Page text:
If you follow agriculture at all, especially local farm blogs (Hi Michigan Farm Girl!) you know that the time between the start of spring and the heat of summer is go time for farmers of all sizes. From small homestead type farms like us to large family farms, all the way up to big time harvesters, everyone right now is scrambling in one way or another.
I have read about farmers cussing at trying to get their hay balers unhitched (the struggle is real), trying to get the hay in before the rain, husbands are gone for seemingly days at a time getting crops in, and babies crying in the barn. Currently, our hay mower is in pieces and my husband is spending another long night repairing broken parts on the old girl.
With such a short working season, there is a lot to be done. Anything that involves counting on mother nature here is not for the faint of heart. There are a lot of long hours to be put in (so I guess it’s handy that the sun is visible from about 5 AM to 11 PM where I am at, even if the kiddos use it as a scapegoat from bedtime), and a lot of projects to get scratched off.
The bonus to these long days being at home with the kids, is they really get a chance to fully experience the farm. My two-year-old is already trying to help milk the cow (she is the official fly shoo-er while I milk) and the one-year-old enjoys taking in all the sights and sampling all the dirt areas for the best texture… But they love saying ” Hi” to all the animals.
The other thing that happens to many young farmers this time of year, sports start. I am not immune to this, my oldest daughter has been rather successful in showing in the Hunter ring with horses the last few years. While the Olympics are many years away for her, she has them in her crosshairs (can you hear my wallet weeping?)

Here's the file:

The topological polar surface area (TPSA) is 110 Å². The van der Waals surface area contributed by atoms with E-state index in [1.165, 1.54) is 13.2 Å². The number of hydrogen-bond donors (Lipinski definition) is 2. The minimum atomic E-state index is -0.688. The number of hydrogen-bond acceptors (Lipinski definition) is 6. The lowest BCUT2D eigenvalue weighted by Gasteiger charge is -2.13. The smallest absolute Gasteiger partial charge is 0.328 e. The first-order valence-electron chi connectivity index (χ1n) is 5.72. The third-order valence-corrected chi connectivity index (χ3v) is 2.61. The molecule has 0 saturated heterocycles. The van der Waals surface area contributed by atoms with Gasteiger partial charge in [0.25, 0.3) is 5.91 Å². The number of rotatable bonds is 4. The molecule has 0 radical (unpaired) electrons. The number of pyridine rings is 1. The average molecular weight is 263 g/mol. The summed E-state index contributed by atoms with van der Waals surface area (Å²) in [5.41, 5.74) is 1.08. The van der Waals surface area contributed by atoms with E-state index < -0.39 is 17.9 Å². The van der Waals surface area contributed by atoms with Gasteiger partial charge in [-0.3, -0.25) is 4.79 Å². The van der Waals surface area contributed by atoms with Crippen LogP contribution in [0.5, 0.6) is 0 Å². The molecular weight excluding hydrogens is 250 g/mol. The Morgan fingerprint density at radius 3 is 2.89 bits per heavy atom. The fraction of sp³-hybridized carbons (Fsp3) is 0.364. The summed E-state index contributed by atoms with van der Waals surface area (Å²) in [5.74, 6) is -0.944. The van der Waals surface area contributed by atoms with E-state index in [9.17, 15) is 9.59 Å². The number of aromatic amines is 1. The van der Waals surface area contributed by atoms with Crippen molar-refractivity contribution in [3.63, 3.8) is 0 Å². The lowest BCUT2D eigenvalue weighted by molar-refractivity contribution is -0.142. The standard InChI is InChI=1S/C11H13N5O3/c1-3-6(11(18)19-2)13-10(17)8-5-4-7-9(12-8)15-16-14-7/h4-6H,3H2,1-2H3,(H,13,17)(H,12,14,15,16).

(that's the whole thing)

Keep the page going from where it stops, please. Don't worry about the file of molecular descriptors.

And what is the point of blogging if I don’t get to brag about my kiddos every once in a while? But balancing everything is difficult, my husband doesn’t do the milking so I have to be home morning and night to do it, now that the calf is weaned off. I know dairies that have multiple cows and are milking for their income have this struggle year-round. It’s hard to find a farm sitter, even harder to find one that will milk a cow!
This time of year brings a lot of half-dones and hurry-ups, it brings a lot of exhaustion and frustration until everyone settles into a new routine, or crops are settled in to do their thing until harvest time. It brings a lot of speculation, anticipation, promise, hope, and fear. When everything you hold dear depends on the next few months to last the rest of the year there is a lot of emotion. But I think, for farm families, hope is the strongest one because without it there would be no way we could continue year after year.